The ordinary arithmetic operations of adding, subtracting, multiplying and dividing are defined for complex numbers. We will be dealing with addition and multiplication in this section of the program. To add complex numbers just add the real parts together and the imaginary parts together to form the sum. Plotting the numbers on the complex plane illustrates the process. Run the Complex Number Addition display.
 An alternative way to represent a complex number in the plane is to show it as a directed line segment. A line of a certain length in a given direction. This sort of line segment is called a "vector". Each complex number may be thought of as a vector from the origin (0+0*i) to the number (a+b*i). With regard to vectors we speak of a head and a tail. The head of a vector is located where the line ends, the tail where the line begins. We put an arrowhead on the head end of the vectors. To add complex numbers then we may just place them tail to head. The sum is a vector from the origin to the head of the added vector. Run the Complex Number Vector Addition display to see this.
 The previous displays illustrated the adding of complex numbers which is a straightforward process intuitively similar to the adding of real numbers. Multiplication of complex numbers is more complicated and does not have such a simple geometric representation in the complex plane. To multiply two complex numbers we must multiply them as binomials. This means that we multiply each part of one number by each part of the other and add all the products. In symbols: (a+b*i)*(c+d*i) = (a*c)+(a*d*i)+(b*i*c)+(b*i*d*i) . This mess may be simplified. In the expression: (a+b*i)*(c+d*i) = (a*c)+(a*d*i)+(b*i*c)+(b*i*d*i) Consider the term (b*i*d*i). The symbol 'i' represents the square root of -1. So i*i is just -1. This line of reasoning reduces (b*i*d*i) to (-b*d). Now let's collect the real parts together (a*c-b*d) and the imaginary parts (a*d+b*c)*i giving us the complex number in the standard form as below: (a*c-b*d)+(a*d+b*c)*i Multiplying two complex numbers then gives a new complex number as shown. On the next display we see a graphical example of complex number multiplication using the vector representation. The resulting vector is not as clearly related to the two original vectors, as was the case in addition. Run the Complex Number Multiplication display. You will find that the product vector has length equal to the product of the lengths of the other vectors and the angle is the sum of the other vector's angles.
 Now that we know how to multiply complex numbers we can raise complex numbers to a power by multiplying it by itself the indicated number of times. For now let's just look at squaring the number a+b*i. Based on the rule we demonstrated above, that would be: (a+b*i)*(a+b*i) = (a*a-b*b)+(a*b+b*a)*i This simplifies to: (a+b*i)2 = (a2-b2)+(2*a*b)*i . With the arithmetic of complex numbers under our belts, can functions of complex numbers be far behind? In answer to the question of the above paragraph, of course not. let's consider the function z2=z12+c, where z2, z1 and c are all complex numbers. This says to get z2 take the complex number z1 and square it, then add the constant complex number c. Given what we now know, these are certainly do-able instructions. Next suppose that we iterate this function, watching what happens to the value z2 as iterations occur. Remember that iteration means we take the result z2 and plug it back in the function as a new z1. Then calculate a new z2. Previously when we iterated a function we were interested in whether the result settled down to a single value, a series of values or never settled at all except to stay in a certain range. We will be interested in the same questions with regard to iterating z2+c. Within the limited domain in which we iterated the functions of real numbers, we always arrived at one of the conditions listed. In this case, iterating z2+c, we will find another possibility. That is that the result of iteration may grow larger and larger without limit. If the sequence of numbers generated by iteration increases without limit as suggested above, the sequence is said to "diverge". If the sequence approaches a single finite value it is said to "converge". As we have seen it is possible that a function being iterated may do neither. It may visit a set of points or it may dither about in a confused fashion in some vicinity. In this section we will be concerned with whether or not z2+c diverges under iteration. For a sequence of complex numbers to diverge it is only necessary that either part, real or imaginary, diverge.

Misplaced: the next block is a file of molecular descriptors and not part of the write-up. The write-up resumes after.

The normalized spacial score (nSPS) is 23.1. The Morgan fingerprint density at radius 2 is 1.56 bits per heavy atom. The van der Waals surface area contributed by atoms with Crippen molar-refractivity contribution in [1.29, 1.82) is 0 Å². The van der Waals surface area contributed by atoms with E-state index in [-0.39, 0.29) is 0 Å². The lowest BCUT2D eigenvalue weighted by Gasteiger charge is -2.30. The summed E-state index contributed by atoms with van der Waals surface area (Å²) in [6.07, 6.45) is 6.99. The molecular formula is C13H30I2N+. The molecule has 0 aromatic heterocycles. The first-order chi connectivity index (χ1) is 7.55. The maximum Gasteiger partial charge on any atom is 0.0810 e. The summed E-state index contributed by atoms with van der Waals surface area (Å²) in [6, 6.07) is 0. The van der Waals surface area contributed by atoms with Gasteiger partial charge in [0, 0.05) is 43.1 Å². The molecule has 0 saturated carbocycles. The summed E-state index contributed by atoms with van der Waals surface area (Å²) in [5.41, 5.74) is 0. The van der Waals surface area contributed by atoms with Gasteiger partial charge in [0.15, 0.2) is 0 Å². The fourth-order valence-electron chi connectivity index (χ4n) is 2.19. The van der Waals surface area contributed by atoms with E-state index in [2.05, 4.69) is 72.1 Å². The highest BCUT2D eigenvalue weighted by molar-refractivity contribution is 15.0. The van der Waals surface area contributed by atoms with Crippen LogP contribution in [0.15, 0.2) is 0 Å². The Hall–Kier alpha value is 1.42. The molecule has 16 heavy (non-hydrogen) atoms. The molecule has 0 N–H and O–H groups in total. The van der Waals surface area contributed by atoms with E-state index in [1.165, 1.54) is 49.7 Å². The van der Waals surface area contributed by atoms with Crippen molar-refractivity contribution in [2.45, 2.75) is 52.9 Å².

It is likely that the result of our iteration will depend on where we choose to begin. Think about the real number iteration of x2. If x starts less than 1 the function is attracted to 0 under iteration. If x starts greater than 1, the function grows without limit. In the next display you will have an opportunity to experiment with iteration of z2+c. Move the cursor to any point on the display. This establishes the complex constant c. The initial value of z is zero. Click on the Action button to start iterating. Each subsequent click iterates one time. If the absolute value of either the real or imaginary part of z exceeds 2.0, the function is on its way to infinity and the process is halted by killing the Action button. After the iteration settles down, or blows up as the case may be, you may move the cursor to another location and begin again, testing that location for the behavior of z2+c under iteration. A colored 'x' marks the location on the screen of each calculated z. A trail of x's marks the progress of each iteration. The current value of the complex number z and the current iteration number are shown at the top left corner of the drawing area. Run the Iteration of z2+c display. We intentionally left you without much direction on where to try iterating z2+c on the last display. You should have discovered that the iteration of this simple function led to some complex results. There it is again, that theme of complexity out of simplicity. On the real number line, a function takes a number and transforms it to another point on the line. In the complex plane a function transforms a number to another point on the plane. On the real number line, if a function approached some number as a limit, the wildest it could get was to jump back and forth across the limit as it zeroed in. In the complex plane there are all sorts of paths by which a function might approach a limit. Some of these you should have seen on the screen as a trail of colored x's. Also you should have found that some points iterate out of bounds. Are there any questions?